Take life as a trial
Life is trying sometimes.
That sentence contains so much information and seems to convey a simpler thought: to live is to try.
“Try” is the root of the word trial, and with that we can see that life is also a trial.
The problem with today is that crime dramas and news reports of high-profile court cases leaves us flinching when we hear the word trial.
We start to think that life consists of constantly being put on the stand, or as if we are being constantly judged by our success, but life is a different type of trial entirely.
Life is more like the free 90 day in-home trial of an electric adjustable futon. Life is a dry run, an infinite series of failures and do-overs. Life is the dress-rehearsal before the opening night. Lastly, life is never permanent.
The cowboy is a character that is constantly romanticized, but rarely emulated. The quality that makes the cowboy stick out in our society isn’t his rugged individualism; that narrative has been captured, commodified, and used to sell cigarettes.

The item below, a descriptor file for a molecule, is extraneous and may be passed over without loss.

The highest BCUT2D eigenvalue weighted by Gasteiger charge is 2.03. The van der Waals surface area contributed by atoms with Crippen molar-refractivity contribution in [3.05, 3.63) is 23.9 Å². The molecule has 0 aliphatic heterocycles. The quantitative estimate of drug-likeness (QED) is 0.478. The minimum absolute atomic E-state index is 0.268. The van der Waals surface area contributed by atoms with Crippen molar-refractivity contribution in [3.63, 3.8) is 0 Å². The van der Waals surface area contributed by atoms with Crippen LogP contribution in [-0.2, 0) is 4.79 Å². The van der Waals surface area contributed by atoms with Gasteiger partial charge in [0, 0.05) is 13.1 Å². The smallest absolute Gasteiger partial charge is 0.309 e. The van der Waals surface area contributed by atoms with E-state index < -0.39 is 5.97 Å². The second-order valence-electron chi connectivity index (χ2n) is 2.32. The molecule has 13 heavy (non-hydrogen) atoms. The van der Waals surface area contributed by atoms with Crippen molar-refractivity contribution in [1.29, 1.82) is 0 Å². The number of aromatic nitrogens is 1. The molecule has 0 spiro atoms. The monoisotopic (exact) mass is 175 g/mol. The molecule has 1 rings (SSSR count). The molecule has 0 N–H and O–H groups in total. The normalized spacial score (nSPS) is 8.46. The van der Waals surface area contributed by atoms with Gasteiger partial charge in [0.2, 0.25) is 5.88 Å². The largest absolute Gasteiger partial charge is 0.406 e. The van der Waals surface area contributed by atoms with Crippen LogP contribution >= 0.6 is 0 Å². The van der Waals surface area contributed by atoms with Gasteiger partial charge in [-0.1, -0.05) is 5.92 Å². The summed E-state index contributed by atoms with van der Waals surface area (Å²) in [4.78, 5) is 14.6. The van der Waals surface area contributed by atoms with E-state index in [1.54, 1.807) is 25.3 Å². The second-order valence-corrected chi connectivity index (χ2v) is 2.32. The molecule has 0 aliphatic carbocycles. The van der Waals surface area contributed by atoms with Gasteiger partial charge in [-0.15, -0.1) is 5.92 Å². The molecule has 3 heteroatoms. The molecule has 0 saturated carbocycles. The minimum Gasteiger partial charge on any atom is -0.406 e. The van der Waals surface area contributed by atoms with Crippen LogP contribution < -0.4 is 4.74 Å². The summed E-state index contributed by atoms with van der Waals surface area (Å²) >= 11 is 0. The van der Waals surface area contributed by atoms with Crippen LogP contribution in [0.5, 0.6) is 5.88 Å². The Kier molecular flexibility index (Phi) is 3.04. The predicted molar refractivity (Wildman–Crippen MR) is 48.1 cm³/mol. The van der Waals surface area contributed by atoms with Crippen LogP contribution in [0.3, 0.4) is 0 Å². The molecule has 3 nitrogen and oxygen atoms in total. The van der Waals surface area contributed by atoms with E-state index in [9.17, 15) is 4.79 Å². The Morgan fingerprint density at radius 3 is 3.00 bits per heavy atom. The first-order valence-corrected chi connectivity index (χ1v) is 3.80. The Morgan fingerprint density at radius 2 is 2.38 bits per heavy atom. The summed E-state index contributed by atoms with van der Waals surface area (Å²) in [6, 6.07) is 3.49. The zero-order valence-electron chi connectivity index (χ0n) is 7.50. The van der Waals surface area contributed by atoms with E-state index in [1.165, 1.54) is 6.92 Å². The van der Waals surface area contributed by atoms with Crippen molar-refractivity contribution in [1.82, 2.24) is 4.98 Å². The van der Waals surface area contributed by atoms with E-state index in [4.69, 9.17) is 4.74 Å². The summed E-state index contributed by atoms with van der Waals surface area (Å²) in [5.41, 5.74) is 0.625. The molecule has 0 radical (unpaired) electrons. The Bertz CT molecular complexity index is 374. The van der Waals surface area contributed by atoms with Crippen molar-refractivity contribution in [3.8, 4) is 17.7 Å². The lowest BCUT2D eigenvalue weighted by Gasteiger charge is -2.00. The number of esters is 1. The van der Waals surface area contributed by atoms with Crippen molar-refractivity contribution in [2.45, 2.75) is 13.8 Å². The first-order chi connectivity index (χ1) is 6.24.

The definitive quality you ought to admire about a cowboy is the amount of “try” he has.
Trying is the key to a cowboy’s life. No one judges a cowboy by what he knows, because he doesn’t always know what he’s doing. But no good cowboy claims to know everything. He’s content with the fact that he learns more with each try.
A cowboy won’t be able to predict what will happen from day to day. He will try to plan ahead, but he knows that plans always change by the hour.
It’s frustrating, but there’s really no alternative but to keep trying. He could stomp, spit and throw his hat, but that doesn’t change the fact that he still has work to do.
And as a student you can take a lot from a cowboy’s attitude. You might think that what you learn here will be the end all, but it’s just one of many trials in your life.
So even if life can be trying, you just have to try life back. There’s little value of being frustrated with a problem, and more to be gained from trying to fix it.
All you can really do is try.